All good things must come to an end
A few months ago, Ásta shared with us the good news that she’s expecting a baby in May and as a precaution, she will have to stop working soon. Although we haven’t worked out the details yet, we expect her to take a year off on maternity leave which means we’ll have to find someone to replace her. Ásta was the first person I hired, plus that we had been working together for years before I started the business, and it’s going to be weird to do this without her.
Then, even more recently, Ólöf handed in her resignation because her own business that she’s been working on since before she joined us is taking off and she and her teammates have just received a big grant to help make that happen. Although we’re sad to lose her I a) knew we would never have her with us for too long because she’s was always going places and b) I know all too well the allure of starting something of your own. She’s not in a hurry leaving us though so she’ll be with us, at least part-time, until the summer.
Although it’s scary to lose two such key members of your four-person team practically at the same time I’m so happy for them both that that feeling overpowers my anxiety. Things will work out somehow. They always do.
So, on top of trying to decide on what kind of tabletop we want for our new kitchen or trying not to lose my marbles when the carpenters accidentally laid our floors all wrong in two rooms so they need to redo the whole thing – I’ve been advertising for new staff members, conducting interviews and consequently started training the ones we’ve already hired.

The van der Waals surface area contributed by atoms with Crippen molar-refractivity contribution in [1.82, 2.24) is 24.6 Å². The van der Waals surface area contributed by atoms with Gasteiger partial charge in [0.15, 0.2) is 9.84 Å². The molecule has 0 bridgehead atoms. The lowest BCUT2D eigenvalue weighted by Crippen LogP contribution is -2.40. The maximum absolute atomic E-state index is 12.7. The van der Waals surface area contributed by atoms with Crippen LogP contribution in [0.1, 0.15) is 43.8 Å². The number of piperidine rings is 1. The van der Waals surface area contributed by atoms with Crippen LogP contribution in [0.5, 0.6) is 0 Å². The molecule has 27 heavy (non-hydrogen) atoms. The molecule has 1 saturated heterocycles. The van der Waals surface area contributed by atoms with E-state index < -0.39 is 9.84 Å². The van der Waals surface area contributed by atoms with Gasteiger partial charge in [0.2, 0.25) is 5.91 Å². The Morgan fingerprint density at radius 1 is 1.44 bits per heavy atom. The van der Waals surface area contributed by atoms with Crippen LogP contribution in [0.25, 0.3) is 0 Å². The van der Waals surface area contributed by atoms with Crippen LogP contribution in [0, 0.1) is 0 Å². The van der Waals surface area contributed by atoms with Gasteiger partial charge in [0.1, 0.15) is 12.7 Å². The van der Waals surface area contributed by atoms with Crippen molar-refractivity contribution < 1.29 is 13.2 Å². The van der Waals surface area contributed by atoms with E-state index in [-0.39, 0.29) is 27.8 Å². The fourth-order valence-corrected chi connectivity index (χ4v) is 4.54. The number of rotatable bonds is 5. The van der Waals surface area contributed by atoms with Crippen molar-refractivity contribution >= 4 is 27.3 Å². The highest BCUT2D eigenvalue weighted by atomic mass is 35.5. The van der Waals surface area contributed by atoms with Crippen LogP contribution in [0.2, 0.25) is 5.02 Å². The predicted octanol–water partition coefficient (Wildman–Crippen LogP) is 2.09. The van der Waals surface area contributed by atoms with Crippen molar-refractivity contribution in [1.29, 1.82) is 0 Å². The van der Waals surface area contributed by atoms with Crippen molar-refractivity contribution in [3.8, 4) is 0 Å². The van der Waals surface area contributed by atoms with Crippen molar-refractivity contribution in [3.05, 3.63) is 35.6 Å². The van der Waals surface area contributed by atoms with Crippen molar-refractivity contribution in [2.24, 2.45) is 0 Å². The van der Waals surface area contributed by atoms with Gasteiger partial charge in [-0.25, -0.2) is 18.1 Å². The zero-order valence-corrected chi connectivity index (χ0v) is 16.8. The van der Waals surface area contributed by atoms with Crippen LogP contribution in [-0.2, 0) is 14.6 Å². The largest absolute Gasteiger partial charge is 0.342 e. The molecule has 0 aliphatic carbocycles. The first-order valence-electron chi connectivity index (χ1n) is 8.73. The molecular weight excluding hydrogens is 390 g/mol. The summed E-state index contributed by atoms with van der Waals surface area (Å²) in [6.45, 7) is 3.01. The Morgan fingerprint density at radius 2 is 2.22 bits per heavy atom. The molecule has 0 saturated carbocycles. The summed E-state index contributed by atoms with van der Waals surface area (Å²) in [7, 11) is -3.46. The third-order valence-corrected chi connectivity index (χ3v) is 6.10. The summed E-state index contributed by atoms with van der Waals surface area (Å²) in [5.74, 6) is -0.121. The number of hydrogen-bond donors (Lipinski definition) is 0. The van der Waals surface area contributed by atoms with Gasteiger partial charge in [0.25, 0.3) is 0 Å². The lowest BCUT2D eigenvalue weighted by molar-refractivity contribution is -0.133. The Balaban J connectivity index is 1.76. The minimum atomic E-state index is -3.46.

We will finish these renovations. Someday. Soonish. I’m not holding my breath actually.
When we do, we can resume our family dinners and regain our sanity. Or my sanity more like it, the husband is a stoic rock faced with adversity.
We will also find the right people to fill the big shoes that Ásta and Ólöf are leaving behind. It won’t be the same but different is not always bad – it’s just different. I’m optimistic and I see these changes as an opportunity to reflect and reevaluate. And I’m excited for both of them, what great adventures they’re about to embark on!
They say that 50% of businesses fail in the first 5 years of operation. We’re officially in our fifth year so I guess this is make it or break it time for us now. The good news is that if you survive your fifth year it becomes significantly more likely that you’ll survive for a long time. So I guess that is what we’ll focus on in the next few months: Surviving and thriving.
If you want to help get us past that milestone, you can continue on booking your tours through us and share the blog with your friends and family. In return, I’ll make sure we’ll continue to take good care of all of you and always work toward getting better.
Bring it on year five!